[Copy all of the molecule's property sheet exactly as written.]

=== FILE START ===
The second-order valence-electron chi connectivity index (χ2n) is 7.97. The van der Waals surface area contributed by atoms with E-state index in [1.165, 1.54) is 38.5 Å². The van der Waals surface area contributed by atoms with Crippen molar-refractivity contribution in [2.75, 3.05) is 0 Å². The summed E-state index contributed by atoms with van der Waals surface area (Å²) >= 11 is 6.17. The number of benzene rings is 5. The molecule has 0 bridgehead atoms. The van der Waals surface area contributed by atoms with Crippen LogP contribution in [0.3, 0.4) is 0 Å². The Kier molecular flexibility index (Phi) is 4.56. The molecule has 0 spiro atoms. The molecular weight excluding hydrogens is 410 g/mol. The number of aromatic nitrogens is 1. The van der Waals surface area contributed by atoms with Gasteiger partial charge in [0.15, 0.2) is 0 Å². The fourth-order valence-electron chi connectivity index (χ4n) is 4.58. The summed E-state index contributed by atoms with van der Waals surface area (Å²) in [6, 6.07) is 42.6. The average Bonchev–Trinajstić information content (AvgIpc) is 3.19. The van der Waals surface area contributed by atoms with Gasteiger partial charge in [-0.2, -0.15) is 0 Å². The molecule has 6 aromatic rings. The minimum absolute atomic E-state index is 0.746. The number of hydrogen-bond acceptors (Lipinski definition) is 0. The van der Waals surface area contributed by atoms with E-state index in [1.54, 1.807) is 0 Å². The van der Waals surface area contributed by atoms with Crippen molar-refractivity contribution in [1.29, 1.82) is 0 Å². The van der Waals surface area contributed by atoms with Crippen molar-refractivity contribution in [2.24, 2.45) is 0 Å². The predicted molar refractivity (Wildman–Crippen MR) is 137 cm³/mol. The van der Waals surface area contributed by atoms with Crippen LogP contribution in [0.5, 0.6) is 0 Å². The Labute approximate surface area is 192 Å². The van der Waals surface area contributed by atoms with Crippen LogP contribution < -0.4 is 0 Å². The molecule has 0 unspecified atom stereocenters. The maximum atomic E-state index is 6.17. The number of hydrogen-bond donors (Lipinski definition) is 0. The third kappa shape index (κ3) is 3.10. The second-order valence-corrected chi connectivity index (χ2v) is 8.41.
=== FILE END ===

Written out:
The second-order valence-electron chi connectivity index (χ2n) is 7.97. The van der Waals surface area contributed by atoms with E-state index in [1.165, 1.54) is 38.5 Å². The van der Waals surface area contributed by atoms with Crippen molar-refractivity contribution in [2.75, 3.05) is 0 Å². The summed E-state index contributed by atoms with van der Waals surface area (Å²) >= 11 is 6.17. The number of benzene rings is 5. The molecule has 0 bridgehead atoms. The van der Waals surface area contributed by atoms with Crippen LogP contribution in [0.3, 0.4) is 0 Å². The Kier molecular flexibility index (Phi) is 4.56. The molecule has 0 spiro atoms. The molecular weight excluding hydrogens is 410 g/mol. The number of aromatic nitrogens is 1. The van der Waals surface area contributed by atoms with Gasteiger partial charge in [0.15, 0.2) is 0 Å². The fourth-order valence-electron chi connectivity index (χ4n) is 4.58. The summed E-state index contributed by atoms with van der Waals surface area (Å²) in [6, 6.07) is 42.6. The average Bonchev–Trinajstić information content (AvgIpc) is 3.19. The van der Waals surface area contributed by atoms with Gasteiger partial charge in [-0.2, -0.15) is 0 Å². The molecule has 6 aromatic rings. The minimum absolute atomic E-state index is 0.746. The number of hydrogen-bond acceptors (Lipinski definition) is 0. The van der Waals surface area contributed by atoms with E-state index in [1.54, 1.807) is 0 Å². The van der Waals surface area contributed by atoms with Crippen molar-refractivity contribution in [1.29, 1.82) is 0 Å². The van der Waals surface area contributed by atoms with Crippen molar-refractivity contribution in [2.24, 2.45) is 0 Å². The predicted molar refractivity (Wildman–Crippen MR) is 137 cm³/mol. The van der Waals surface area contributed by atoms with Crippen LogP contribution in [0.5, 0.6) is 0 Å². The Labute approximate surface area is 192 Å². The van der Waals surface area contributed by atoms with Crippen LogP contribution < -0.4 is 0 Å². The molecule has 0 unspecified atom stereocenters. The maximum atomic E-state index is 6.17. The number of hydrogen-bond donors (Lipinski definition) is 0. The third kappa shape index (κ3) is 3.10. The second-order valence-corrected chi connectivity index (χ2v) is 8.41.